While this question gives your interviewer insight into the diversity of your programming language experience, they most importantly want to know that you are adaptable and able to learn on the fly if needed. Talk about the different languages that you consider yourself fluent in and, if possible, do as much research into Payworks as you can prior to your interview and try to speak to the specific languages that they work with.

Marissa's Answer #1
"From the start of college, where software engineering grew into a passion for me, I've become very fluent in Java, JavaScript and C++. My current role has me working primarily with C++, but I pride myself on my ability and passion to learn new programming languages and would be able to do so if hired for this role with Payworks."
Marissa's Answer #2
"During my training to be an engineer and then in my current role since graduating, a majority of my experience falls within Python. My current role delves deeply into artificial intelligence and Python is awesome with this advanced technology. As I understand it from talking to another engineer here at Payworks, a requirement would be for me to learn Scala. Though I haven't worked directly with Scala, I believe my experience and willingness to learn would have me up and running in no time if hired for this role."
4.
In designing Android software, what is your experience using parcelable versus serializable within an app?
Because parcelable is optimized for Android to be faster and more customizable, your interviewer will be looking to hear that you are willing to put in the extra work to utilize the parcelable method to achieve better performance within the software that you design. Give your interviewer your thoughts on the differences between the two methods of passing object references to activities within an app that you design and make sure that they understand that you are ready to perform the work to utilize the parcelable method when necessary.

Marissa's Answer #1
"Having written code for Android apps for many years now, I am very familiar with both serializable and parcelable methods. In my first hand experience, parcelable provides a much faster and better user experience so I will always strive to take the time to write custom code for marhsaling and unmarshaling to create less garbage objects within an app."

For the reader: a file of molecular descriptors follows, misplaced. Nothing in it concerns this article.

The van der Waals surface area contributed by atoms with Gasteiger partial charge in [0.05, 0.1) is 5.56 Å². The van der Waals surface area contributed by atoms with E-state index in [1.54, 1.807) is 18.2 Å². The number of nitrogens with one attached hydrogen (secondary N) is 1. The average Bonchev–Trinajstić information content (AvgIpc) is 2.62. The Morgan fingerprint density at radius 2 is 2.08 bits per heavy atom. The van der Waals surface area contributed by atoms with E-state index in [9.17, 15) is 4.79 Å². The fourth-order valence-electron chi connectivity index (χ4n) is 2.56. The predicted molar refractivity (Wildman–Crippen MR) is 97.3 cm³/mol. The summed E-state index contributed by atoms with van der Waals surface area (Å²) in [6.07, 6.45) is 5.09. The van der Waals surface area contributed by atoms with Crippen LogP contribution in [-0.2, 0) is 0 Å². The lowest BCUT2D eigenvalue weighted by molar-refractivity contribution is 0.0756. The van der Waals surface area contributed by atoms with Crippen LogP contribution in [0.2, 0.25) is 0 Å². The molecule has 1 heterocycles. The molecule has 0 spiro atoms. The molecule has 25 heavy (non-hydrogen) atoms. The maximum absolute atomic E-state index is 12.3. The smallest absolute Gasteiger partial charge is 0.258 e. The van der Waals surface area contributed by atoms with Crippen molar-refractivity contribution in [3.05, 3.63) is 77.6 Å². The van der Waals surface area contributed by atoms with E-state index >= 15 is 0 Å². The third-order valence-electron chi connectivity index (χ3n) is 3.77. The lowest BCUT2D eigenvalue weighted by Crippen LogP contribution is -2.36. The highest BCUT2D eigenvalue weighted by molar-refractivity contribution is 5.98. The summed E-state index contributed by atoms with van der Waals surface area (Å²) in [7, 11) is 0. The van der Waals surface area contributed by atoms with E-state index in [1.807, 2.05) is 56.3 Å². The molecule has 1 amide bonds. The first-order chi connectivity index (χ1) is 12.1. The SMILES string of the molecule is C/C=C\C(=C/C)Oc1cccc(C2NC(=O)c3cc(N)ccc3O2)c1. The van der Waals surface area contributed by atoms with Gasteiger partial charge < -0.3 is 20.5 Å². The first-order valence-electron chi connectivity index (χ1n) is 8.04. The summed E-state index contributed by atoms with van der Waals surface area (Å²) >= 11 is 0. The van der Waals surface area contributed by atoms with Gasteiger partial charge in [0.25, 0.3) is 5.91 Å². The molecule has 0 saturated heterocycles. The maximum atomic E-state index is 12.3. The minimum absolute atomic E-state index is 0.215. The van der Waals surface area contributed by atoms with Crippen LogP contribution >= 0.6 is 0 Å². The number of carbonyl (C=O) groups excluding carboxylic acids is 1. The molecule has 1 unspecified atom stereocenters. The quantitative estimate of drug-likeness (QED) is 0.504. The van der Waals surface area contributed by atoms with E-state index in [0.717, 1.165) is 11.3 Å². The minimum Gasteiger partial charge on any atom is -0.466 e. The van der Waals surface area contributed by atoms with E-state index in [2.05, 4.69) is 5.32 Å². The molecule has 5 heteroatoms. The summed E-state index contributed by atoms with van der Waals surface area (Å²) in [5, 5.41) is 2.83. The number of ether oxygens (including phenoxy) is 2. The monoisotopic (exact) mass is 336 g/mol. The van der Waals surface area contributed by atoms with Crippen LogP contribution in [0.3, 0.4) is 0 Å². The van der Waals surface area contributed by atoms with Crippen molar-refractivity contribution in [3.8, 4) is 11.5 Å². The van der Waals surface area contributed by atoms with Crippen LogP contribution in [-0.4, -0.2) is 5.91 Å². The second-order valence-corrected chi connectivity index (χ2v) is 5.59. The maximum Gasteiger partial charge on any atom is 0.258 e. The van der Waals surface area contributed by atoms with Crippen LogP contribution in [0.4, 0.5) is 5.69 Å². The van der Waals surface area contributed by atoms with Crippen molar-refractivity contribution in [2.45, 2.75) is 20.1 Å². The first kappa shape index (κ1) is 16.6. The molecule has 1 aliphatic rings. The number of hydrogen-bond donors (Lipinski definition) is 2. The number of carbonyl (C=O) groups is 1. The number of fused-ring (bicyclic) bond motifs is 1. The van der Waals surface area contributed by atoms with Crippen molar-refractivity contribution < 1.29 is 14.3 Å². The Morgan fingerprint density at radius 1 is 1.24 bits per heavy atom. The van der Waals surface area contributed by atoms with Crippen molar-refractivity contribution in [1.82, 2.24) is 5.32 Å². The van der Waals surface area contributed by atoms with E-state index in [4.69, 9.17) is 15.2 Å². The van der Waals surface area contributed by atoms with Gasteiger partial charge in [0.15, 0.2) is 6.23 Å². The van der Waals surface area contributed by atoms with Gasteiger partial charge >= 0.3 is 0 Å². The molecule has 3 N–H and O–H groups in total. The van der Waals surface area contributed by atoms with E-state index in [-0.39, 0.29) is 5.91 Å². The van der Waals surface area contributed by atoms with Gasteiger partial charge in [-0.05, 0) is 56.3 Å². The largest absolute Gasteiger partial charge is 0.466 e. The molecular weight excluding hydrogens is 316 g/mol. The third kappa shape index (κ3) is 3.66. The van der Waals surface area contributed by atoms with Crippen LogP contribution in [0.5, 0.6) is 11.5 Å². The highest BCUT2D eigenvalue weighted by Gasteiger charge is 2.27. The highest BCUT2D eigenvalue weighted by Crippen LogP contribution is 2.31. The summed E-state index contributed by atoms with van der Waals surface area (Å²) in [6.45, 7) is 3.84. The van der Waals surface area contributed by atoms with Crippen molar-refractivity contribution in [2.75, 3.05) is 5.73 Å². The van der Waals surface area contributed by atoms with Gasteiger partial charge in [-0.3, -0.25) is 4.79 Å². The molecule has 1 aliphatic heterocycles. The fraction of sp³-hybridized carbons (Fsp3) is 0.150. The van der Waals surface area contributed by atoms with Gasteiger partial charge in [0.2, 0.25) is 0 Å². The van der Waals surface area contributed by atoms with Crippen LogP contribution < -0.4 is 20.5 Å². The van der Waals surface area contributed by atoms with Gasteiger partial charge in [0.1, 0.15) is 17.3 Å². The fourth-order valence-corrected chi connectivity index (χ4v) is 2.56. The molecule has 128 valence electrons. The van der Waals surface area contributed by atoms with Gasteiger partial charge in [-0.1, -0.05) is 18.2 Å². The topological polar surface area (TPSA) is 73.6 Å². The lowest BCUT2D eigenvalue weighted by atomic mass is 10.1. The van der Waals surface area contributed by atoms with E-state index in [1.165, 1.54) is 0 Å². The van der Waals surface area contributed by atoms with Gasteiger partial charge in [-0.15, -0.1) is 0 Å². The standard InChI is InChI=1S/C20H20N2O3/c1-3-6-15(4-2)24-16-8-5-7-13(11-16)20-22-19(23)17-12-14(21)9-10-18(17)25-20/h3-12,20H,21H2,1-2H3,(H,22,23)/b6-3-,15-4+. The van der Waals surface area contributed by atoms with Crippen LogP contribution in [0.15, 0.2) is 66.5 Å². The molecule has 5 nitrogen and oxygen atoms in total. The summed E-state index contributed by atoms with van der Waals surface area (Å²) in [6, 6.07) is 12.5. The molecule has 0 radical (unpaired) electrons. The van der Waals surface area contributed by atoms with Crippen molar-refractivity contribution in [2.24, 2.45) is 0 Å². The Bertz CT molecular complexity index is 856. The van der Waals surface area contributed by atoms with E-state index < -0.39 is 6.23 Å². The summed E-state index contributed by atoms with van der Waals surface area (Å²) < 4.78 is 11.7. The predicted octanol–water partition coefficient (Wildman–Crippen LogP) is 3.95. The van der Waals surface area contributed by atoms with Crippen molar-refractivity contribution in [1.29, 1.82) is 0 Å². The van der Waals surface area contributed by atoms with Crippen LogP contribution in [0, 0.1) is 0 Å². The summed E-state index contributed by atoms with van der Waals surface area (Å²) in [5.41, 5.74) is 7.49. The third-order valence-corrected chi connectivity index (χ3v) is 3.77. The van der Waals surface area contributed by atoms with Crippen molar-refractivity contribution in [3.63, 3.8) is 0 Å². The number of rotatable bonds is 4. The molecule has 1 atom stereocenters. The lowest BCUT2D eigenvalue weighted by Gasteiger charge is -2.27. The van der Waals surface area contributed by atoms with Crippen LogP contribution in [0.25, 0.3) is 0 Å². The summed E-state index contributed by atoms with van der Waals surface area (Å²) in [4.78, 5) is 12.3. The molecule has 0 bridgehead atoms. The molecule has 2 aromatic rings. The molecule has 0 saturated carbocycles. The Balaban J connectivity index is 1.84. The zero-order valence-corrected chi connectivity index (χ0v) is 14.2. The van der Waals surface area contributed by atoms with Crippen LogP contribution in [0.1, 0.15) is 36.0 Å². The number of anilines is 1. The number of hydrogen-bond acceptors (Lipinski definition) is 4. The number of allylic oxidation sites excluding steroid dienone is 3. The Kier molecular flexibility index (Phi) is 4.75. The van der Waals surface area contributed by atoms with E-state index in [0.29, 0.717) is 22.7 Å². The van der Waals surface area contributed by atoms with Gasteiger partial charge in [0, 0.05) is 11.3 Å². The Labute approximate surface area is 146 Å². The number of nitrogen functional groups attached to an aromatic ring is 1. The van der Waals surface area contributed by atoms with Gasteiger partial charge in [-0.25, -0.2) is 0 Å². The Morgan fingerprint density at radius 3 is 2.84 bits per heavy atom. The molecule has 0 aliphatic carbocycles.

Marissa's Answer #2
"Due to it being a standard Java interface and its ease of implementation, serializable interface is pretty commonly used. But, because it uses reflection, many temporary objects are created within Android apps and this creates a very poor user experience. When the parcelable interface was introduced for Android systems, I have extensively focused on its use and finished products have benefited greatly."
5.
If you were asked to review a colleague's code that they had written, what key things would you look for?
For this question, your interviewer will obviously be looking to hear that you have adequate knowledge when it comes to coding processes. But most importantly, your interviewer will be looking to gauge your ability to be a team player and focus on the bigger picture when working on a project. In your answer, focus on your attention to detail and your ability to help others when needed.

Marissa's Answer #1
"As an experienced software engineer, I fully expect my colleagues to reach out to me for my insight and I never hesitate to provide open and honest feedback. When asked to do this, my main focus is ensuring that the code is readable and functional. If there are lines of code that need to be removed, I don't hesitate to let my colleague know that while also giving them feedback on why I feel it is unnecessary."
Marissa's Answer #2
"When I'm asked to do this in my current position, my main focus is on regulatory requirements that were put in place for the project and security issues. I work with a team of great engineers that are very efficient coders and these two areas are most often overlooked."